TSN Baseball Insider Steve Phillips answers several questions each week. This week, topics cover the Blue Jays sudden success, Anthony Gose's role with the Blue Jays, keeping confidence in tough times and scouts who keep the MLB alive.
1) Why are the Toronto Blue Jays winning so much of late when they scuffled last season with virtually the same roster? Is it purely the return to health of key players (Reyes, Bautista, Janssen)? Is it John Gibbons assigning personal catchers, managing the pen, managing team attitude? How do you explain the difference? Or is this just a short blip for a team that will eventually crash back to earth?
So will the real Blue Jays please stand up?
What are we to believe? Are the Jays the team that terribly disappointed us last year or are they this years surprising first place club? How is it possible that effectively the same team could have been so bad last year yet so good this year? All very legitimate questions for sure.
There are clearly three major differences from 2013 to 2014. Firstly, the offense is hitting on all cylinders. The Jays are leading the AL in runs scored so far this season. They have the most home runs and the best OPS. They are slugging the ball like the team they were constructed to be.
Clearly health is a major factor the turnaround from last year to this year as well. A healthy Jose Reyes at the top of the lineup establishes the offences as aggressive. His speed provides more fastball for the hitters behind him in the lineup and they are capitalizing on those opportunities. Jose Batisista looks like the same guy from 2010-11 who hit for average and power and was a run producer. He is showing no ill effects of past injuries.
Edwin Encarnacion has literally been Mickey Mantle in the month of May as he tied Mantle's AL record for most homers in a month with 16. Melky Cabrera is slugging like the Melky Cabrera who used steroids in the past. Oops did I say that out loud? I don't think he is using again. It was just a joke.
The second major turnaround from last year to this year is in starting pitching. In 2013, the Jays starters ranked 14th in the league with a 4.81 ERA. They struggled, often leaving the club in an early hole which was nearly impossible to dig out of, as it affected the quality of the at bats that the hitters delivered. This season the Jays starters are ranked fifth in the AL with a 3.83 ERA. They are almost a whole run per game better. This is a huge difference. The starters have a win-loss record of 26-13 where as they only won 46 games all season a year ago. This is proving that with such a vaunted offense, if the starters can keep it close, the Jays have a chance to win.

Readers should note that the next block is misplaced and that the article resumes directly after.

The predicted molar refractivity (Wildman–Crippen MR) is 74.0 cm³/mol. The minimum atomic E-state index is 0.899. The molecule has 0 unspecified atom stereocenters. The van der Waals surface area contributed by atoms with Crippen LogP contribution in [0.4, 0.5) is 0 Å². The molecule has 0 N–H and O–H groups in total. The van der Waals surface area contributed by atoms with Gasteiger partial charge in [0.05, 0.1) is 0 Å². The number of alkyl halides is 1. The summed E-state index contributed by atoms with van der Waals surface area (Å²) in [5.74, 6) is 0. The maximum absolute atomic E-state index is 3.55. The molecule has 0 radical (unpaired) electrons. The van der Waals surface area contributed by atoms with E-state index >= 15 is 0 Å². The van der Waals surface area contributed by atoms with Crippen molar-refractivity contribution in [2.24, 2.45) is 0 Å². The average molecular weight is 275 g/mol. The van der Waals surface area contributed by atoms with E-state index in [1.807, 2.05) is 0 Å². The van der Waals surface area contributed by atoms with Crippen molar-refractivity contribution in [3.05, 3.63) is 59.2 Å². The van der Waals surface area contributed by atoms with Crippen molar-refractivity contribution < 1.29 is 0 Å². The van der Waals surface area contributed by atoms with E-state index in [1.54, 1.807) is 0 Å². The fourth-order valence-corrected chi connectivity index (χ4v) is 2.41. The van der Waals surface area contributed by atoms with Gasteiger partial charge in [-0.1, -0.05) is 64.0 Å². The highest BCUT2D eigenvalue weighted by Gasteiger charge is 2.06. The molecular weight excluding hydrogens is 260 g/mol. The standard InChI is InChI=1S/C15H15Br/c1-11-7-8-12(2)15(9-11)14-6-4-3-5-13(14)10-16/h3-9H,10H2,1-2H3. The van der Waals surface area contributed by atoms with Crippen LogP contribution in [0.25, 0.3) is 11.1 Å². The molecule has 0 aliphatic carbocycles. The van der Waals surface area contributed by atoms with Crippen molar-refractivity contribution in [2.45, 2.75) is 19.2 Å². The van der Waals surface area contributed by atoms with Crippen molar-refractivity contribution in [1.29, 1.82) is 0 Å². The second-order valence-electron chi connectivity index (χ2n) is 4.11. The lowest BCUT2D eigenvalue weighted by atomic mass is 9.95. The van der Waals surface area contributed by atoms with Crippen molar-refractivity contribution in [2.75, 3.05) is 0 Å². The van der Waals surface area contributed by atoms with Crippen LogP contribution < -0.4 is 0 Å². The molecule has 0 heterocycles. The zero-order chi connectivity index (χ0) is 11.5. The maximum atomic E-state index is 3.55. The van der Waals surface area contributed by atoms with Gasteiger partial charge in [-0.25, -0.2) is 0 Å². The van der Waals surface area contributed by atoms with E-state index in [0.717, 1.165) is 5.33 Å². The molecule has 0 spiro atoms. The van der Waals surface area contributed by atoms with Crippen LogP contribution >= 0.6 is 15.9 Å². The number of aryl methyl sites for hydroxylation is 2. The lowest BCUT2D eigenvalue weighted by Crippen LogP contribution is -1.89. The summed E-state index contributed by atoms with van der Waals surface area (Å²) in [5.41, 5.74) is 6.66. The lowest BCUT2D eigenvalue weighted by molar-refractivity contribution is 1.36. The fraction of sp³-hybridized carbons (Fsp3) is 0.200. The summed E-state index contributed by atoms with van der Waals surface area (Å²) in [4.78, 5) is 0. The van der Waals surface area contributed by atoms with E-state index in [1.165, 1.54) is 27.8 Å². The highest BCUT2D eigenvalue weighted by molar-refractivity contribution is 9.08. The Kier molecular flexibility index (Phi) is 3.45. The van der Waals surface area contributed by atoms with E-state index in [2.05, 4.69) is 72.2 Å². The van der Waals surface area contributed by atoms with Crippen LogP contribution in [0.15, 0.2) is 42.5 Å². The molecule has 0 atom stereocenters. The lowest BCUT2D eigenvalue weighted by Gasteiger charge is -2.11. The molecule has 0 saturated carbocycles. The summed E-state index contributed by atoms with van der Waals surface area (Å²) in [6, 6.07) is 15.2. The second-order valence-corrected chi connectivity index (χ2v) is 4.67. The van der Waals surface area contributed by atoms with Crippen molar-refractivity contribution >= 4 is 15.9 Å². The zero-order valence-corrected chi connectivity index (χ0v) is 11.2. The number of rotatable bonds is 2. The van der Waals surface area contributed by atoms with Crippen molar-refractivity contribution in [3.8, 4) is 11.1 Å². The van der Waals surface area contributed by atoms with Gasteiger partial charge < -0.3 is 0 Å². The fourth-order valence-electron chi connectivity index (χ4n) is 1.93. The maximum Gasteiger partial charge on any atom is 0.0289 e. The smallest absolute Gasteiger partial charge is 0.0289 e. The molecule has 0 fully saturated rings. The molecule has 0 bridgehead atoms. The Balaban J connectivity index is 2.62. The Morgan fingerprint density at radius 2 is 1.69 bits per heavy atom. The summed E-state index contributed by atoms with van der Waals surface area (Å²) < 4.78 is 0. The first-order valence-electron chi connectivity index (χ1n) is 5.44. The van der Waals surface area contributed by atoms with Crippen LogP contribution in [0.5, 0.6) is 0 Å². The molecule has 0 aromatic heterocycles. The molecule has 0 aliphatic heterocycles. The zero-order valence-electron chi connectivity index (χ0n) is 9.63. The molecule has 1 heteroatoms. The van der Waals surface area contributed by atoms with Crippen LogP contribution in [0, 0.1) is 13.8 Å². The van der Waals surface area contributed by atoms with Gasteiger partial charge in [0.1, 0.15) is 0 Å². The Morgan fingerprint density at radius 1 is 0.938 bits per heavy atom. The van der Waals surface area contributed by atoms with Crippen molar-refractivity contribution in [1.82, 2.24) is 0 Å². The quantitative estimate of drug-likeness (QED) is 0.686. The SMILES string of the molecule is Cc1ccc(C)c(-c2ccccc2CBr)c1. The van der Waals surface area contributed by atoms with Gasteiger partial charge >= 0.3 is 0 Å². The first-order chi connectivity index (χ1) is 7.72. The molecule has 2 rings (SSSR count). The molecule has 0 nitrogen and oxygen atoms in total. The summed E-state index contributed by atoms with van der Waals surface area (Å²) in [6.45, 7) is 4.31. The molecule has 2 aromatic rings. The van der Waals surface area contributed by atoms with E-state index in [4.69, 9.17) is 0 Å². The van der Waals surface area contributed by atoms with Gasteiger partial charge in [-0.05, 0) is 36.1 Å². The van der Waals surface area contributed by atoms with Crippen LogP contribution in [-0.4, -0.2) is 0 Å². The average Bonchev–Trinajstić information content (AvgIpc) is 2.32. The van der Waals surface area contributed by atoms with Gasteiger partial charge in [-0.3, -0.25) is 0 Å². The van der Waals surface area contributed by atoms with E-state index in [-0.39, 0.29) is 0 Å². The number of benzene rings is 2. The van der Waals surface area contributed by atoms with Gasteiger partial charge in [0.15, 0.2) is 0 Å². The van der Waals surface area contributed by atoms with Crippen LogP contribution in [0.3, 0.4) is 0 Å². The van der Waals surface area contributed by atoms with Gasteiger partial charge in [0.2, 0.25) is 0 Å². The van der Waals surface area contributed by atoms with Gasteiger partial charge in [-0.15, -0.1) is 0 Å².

The third major improvement for the Jays has been their defence. They have committed the second fewest errors in the AL so far this season. A year ago, they committed the fourth-most errors. This means that the pitching staff doesn't have to get nearly as many extra outs.
One thing to beware of is the schedule. The Jays are 32-23 so far. But they have only played 13 games against teams with a record over .500. In those games they are 7-6.
I believe Toronto can sustain their success because they have a winning formula: Good starting pitching with a solid defence and a powerful offence. They have some vulnerability in the rotation as Mark Buehrle just can't continue at this pace and the back end has been a bit inconsistent. They really need to add another starter. The bullpen hasn't been nearly as consistent as a year ago which means they may need to address that at some point as well. They certainly have some flaws but quite honestly, so does everyone else in the AL East.
They can win this division!
2) Anthony Gose has thrived in centre field with the Toronto Blue Jays since Colby Rasmus went down with injury. With the team in first place and riding a hot streak, what's the best way to get him in the lineup when Rasmus returns? Or does Gose just go back to the bench (or the minors) and wait for his next chance?
It is time to figure out what Anthony Gose can become. The Jays need to figure out if he is part of the problem or solution by the season's end. Gose's speed can energize a team when they are struggling to score. He could bolster his teammates on day games after night games when everyone else feels a bit sluggish. He has a chance to be a valuable asset.
Melky Cabrera and Colby Rasmus are both free agents at the end of the year. The Jays need to know if they have a low-cost alternative for one of their outfield spots for next year. The only way to figure that out is to let the young man play at the major league level and get some at bats.